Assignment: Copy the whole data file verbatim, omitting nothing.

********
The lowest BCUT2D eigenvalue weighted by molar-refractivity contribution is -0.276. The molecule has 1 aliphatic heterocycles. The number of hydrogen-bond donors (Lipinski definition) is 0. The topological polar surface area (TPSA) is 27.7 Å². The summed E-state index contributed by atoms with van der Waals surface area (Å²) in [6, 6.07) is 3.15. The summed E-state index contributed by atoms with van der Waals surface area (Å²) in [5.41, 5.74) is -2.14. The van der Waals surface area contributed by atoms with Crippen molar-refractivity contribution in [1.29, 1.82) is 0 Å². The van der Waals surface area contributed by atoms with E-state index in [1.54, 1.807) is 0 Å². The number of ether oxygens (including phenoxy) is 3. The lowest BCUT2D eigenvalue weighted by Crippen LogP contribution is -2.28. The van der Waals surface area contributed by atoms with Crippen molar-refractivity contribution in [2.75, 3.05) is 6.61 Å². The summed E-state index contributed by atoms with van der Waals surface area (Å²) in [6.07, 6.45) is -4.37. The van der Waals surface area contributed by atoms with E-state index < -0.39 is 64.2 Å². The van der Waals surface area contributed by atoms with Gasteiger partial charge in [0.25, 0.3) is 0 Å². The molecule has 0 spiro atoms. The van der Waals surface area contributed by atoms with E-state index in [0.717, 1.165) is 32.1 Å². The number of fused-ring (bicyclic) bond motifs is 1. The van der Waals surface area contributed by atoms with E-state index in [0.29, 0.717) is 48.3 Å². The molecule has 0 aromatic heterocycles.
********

The lowest BCUT2D eigenvalue weighted by molar-refractivity contribution is -0.276. The molecule has 1 aliphatic heterocycles. The number of hydrogen-bond donors (Lipinski definition) is 0. The topological polar surface area (TPSA) is 27.7 Å². The summed E-state index contributed by atoms with van der Waals surface area (Å²) in [6, 6.07) is 3.15. The summed E-state index contributed by atoms with van der Waals surface area (Å²) in [5.41, 5.74) is -2.14. The van der Waals surface area contributed by atoms with Crippen molar-refractivity contribution in [1.29, 1.82) is 0 Å². The van der Waals surface area contributed by atoms with E-state index in [1.54, 1.807) is 0 Å². The number of ether oxygens (including phenoxy) is 3. The lowest BCUT2D eigenvalue weighted by Crippen LogP contribution is -2.28. The van der Waals surface area contributed by atoms with Crippen molar-refractivity contribution in [2.75, 3.05) is 6.61 Å². The summed E-state index contributed by atoms with van der Waals surface area (Å²) in [6.07, 6.45) is -4.37. The van der Waals surface area contributed by atoms with E-state index < -0.39 is 64.2 Å². The van der Waals surface area contributed by atoms with Gasteiger partial charge in [0.25, 0.3) is 0 Å². The molecule has 0 spiro atoms. The van der Waals surface area contributed by atoms with E-state index in [0.717, 1.165) is 32.1 Å². The number of fused-ring (bicyclic) bond motifs is 1. The van der Waals surface area contributed by atoms with E-state index in [0.29, 0.717) is 48.3 Å². The molecule has 0 aromatic heterocycles.